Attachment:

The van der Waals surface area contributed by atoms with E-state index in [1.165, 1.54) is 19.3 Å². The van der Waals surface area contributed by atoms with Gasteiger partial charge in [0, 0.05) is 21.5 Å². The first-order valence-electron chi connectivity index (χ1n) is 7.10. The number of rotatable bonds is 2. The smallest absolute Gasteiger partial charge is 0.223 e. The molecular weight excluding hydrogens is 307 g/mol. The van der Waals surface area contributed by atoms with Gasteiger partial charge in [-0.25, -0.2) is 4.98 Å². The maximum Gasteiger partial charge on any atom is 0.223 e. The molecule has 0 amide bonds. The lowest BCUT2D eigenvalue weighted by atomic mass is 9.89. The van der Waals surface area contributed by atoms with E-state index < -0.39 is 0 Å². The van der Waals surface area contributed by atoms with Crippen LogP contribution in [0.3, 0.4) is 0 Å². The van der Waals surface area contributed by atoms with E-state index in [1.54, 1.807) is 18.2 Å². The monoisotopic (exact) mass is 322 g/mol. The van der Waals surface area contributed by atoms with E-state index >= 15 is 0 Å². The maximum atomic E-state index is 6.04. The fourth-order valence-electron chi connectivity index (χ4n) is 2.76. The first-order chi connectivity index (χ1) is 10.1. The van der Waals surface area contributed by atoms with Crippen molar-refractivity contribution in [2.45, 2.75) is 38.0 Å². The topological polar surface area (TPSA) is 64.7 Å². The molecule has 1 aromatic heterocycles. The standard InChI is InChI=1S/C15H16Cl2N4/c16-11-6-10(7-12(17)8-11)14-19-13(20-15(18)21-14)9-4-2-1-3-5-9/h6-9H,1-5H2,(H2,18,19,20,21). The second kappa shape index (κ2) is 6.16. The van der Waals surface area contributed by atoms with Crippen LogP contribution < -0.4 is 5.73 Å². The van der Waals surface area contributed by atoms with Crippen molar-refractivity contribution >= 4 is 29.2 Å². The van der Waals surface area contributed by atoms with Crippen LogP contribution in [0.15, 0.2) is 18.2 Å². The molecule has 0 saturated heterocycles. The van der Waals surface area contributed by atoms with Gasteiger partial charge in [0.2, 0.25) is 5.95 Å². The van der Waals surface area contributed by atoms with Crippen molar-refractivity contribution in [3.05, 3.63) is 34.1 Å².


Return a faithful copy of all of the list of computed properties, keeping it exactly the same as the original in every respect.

The van der Waals surface area contributed by atoms with E-state index in [1.165, 1.54) is 19.3 Å². The van der Waals surface area contributed by atoms with Gasteiger partial charge in [0, 0.05) is 21.5 Å². The first-order valence-electron chi connectivity index (χ1n) is 7.10. The number of rotatable bonds is 2. The smallest absolute Gasteiger partial charge is 0.223 e. The molecular weight excluding hydrogens is 307 g/mol. The van der Waals surface area contributed by atoms with Gasteiger partial charge in [-0.25, -0.2) is 4.98 Å². The maximum Gasteiger partial charge on any atom is 0.223 e. The molecule has 0 amide bonds. The lowest BCUT2D eigenvalue weighted by atomic mass is 9.89. The van der Waals surface area contributed by atoms with E-state index < -0.39 is 0 Å². The van der Waals surface area contributed by atoms with Crippen LogP contribution in [0.3, 0.4) is 0 Å². The van der Waals surface area contributed by atoms with E-state index in [1.54, 1.807) is 18.2 Å². The monoisotopic (exact) mass is 322 g/mol. The van der Waals surface area contributed by atoms with E-state index >= 15 is 0 Å². The maximum atomic E-state index is 6.04. The fourth-order valence-electron chi connectivity index (χ4n) is 2.76. The first-order chi connectivity index (χ1) is 10.1. The van der Waals surface area contributed by atoms with Crippen molar-refractivity contribution in [2.45, 2.75) is 38.0 Å². The topological polar surface area (TPSA) is 64.7 Å². The molecule has 1 aromatic heterocycles. The standard InChI is InChI=1S/C15H16Cl2N4/c16-11-6-10(7-12(17)8-11)14-19-13(20-15(18)21-14)9-4-2-1-3-5-9/h6-9H,1-5H2,(H2,18,19,20,21). The second kappa shape index (κ2) is 6.16. The van der Waals surface area contributed by atoms with Crippen LogP contribution < -0.4 is 5.73 Å². The van der Waals surface area contributed by atoms with Crippen molar-refractivity contribution >= 4 is 29.2 Å². The van der Waals surface area contributed by atoms with Crippen LogP contribution in [0.15, 0.2) is 18.2 Å². The molecule has 0 saturated heterocycles. The van der Waals surface area contributed by atoms with Gasteiger partial charge in [0.2, 0.25) is 5.95 Å². The van der Waals surface area contributed by atoms with Crippen molar-refractivity contribution in [3.05, 3.63) is 34.1 Å².